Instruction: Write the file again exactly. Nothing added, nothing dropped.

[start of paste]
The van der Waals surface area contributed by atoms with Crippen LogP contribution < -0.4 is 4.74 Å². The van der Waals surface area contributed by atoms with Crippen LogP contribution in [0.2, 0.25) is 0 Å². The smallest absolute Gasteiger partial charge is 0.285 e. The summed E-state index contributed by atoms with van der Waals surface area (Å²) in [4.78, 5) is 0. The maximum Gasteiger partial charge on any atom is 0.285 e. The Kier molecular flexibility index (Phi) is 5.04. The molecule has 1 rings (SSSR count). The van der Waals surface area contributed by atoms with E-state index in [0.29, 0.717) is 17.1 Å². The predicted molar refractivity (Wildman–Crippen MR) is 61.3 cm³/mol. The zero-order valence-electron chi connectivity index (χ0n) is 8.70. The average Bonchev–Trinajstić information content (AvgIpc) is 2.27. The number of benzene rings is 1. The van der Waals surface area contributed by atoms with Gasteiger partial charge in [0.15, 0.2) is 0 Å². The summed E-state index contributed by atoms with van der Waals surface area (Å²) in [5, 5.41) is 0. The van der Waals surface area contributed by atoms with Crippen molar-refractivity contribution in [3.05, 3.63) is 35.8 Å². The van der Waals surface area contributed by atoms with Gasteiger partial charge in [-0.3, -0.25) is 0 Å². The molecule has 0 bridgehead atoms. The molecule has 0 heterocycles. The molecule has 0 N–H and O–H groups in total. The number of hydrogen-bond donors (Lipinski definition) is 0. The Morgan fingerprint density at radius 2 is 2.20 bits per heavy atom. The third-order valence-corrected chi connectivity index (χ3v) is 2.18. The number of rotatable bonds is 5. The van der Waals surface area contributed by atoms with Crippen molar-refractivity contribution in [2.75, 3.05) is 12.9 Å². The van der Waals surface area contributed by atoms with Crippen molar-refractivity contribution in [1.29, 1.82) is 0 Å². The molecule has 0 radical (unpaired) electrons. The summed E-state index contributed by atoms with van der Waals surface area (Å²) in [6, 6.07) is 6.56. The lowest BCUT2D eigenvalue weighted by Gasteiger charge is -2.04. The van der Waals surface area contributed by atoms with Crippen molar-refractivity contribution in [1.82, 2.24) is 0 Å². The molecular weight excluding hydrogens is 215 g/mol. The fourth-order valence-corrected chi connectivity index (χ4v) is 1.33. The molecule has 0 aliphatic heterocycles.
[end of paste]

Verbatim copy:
The van der Waals surface area contributed by atoms with Crippen LogP contribution < -0.4 is 4.74 Å². The van der Waals surface area contributed by atoms with Crippen LogP contribution in [0.2, 0.25) is 0 Å². The smallest absolute Gasteiger partial charge is 0.285 e. The summed E-state index contributed by atoms with van der Waals surface area (Å²) in [4.78, 5) is 0. The maximum Gasteiger partial charge on any atom is 0.285 e. The Kier molecular flexibility index (Phi) is 5.04. The molecule has 1 rings (SSSR count). The van der Waals surface area contributed by atoms with E-state index in [0.29, 0.717) is 17.1 Å². The predicted molar refractivity (Wildman–Crippen MR) is 61.3 cm³/mol. The zero-order valence-electron chi connectivity index (χ0n) is 8.70. The average Bonchev–Trinajstić information content (AvgIpc) is 2.27. The number of benzene rings is 1. The van der Waals surface area contributed by atoms with Gasteiger partial charge in [0.15, 0.2) is 0 Å². The summed E-state index contributed by atoms with van der Waals surface area (Å²) in [5, 5.41) is 0. The van der Waals surface area contributed by atoms with Crippen molar-refractivity contribution in [3.05, 3.63) is 35.8 Å². The van der Waals surface area contributed by atoms with Gasteiger partial charge in [-0.3, -0.25) is 0 Å². The molecule has 0 bridgehead atoms. The molecule has 0 heterocycles. The molecule has 0 N–H and O–H groups in total. The number of hydrogen-bond donors (Lipinski definition) is 0. The Morgan fingerprint density at radius 2 is 2.20 bits per heavy atom. The third-order valence-corrected chi connectivity index (χ3v) is 2.18. The number of rotatable bonds is 5. The van der Waals surface area contributed by atoms with Crippen molar-refractivity contribution in [2.75, 3.05) is 12.9 Å². The van der Waals surface area contributed by atoms with Crippen molar-refractivity contribution in [1.29, 1.82) is 0 Å². The molecule has 0 radical (unpaired) electrons. The summed E-state index contributed by atoms with van der Waals surface area (Å²) in [6, 6.07) is 6.56. The lowest BCUT2D eigenvalue weighted by Gasteiger charge is -2.04. The van der Waals surface area contributed by atoms with Crippen molar-refractivity contribution in [1.82, 2.24) is 0 Å². The molecular weight excluding hydrogens is 215 g/mol. The fourth-order valence-corrected chi connectivity index (χ4v) is 1.33. The molecule has 0 aliphatic heterocycles.